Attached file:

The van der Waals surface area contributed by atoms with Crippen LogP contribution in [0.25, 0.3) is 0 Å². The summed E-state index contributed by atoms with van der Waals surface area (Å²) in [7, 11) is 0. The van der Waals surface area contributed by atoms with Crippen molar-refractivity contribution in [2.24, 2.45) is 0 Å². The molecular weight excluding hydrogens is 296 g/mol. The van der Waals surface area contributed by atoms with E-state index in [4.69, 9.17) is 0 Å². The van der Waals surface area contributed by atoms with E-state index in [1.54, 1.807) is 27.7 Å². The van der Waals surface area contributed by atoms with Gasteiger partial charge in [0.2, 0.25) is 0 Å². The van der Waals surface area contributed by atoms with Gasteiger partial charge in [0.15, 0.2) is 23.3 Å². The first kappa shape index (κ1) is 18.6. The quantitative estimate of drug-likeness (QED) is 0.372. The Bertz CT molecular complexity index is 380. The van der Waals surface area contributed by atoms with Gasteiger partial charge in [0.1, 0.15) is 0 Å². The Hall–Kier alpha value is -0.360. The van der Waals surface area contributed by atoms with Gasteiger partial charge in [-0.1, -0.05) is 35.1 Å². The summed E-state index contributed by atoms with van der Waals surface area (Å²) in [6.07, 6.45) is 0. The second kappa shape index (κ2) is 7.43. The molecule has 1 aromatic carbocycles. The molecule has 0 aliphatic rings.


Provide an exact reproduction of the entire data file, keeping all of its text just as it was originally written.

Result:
The van der Waals surface area contributed by atoms with Crippen LogP contribution in [0.25, 0.3) is 0 Å². The summed E-state index contributed by atoms with van der Waals surface area (Å²) in [7, 11) is 0. The van der Waals surface area contributed by atoms with Crippen molar-refractivity contribution in [2.24, 2.45) is 0 Å². The molecular weight excluding hydrogens is 296 g/mol. The van der Waals surface area contributed by atoms with E-state index in [4.69, 9.17) is 0 Å². The van der Waals surface area contributed by atoms with E-state index in [1.54, 1.807) is 27.7 Å². The van der Waals surface area contributed by atoms with Gasteiger partial charge in [0.2, 0.25) is 0 Å². The van der Waals surface area contributed by atoms with Gasteiger partial charge in [0.15, 0.2) is 23.3 Å². The first kappa shape index (κ1) is 18.6. The quantitative estimate of drug-likeness (QED) is 0.372. The Bertz CT molecular complexity index is 380. The van der Waals surface area contributed by atoms with Gasteiger partial charge in [0.1, 0.15) is 0 Å². The Hall–Kier alpha value is -0.360. The van der Waals surface area contributed by atoms with Gasteiger partial charge in [-0.1, -0.05) is 35.1 Å². The summed E-state index contributed by atoms with van der Waals surface area (Å²) in [6.07, 6.45) is 0. The second kappa shape index (κ2) is 7.43. The molecule has 1 aromatic carbocycles. The molecule has 0 aliphatic rings.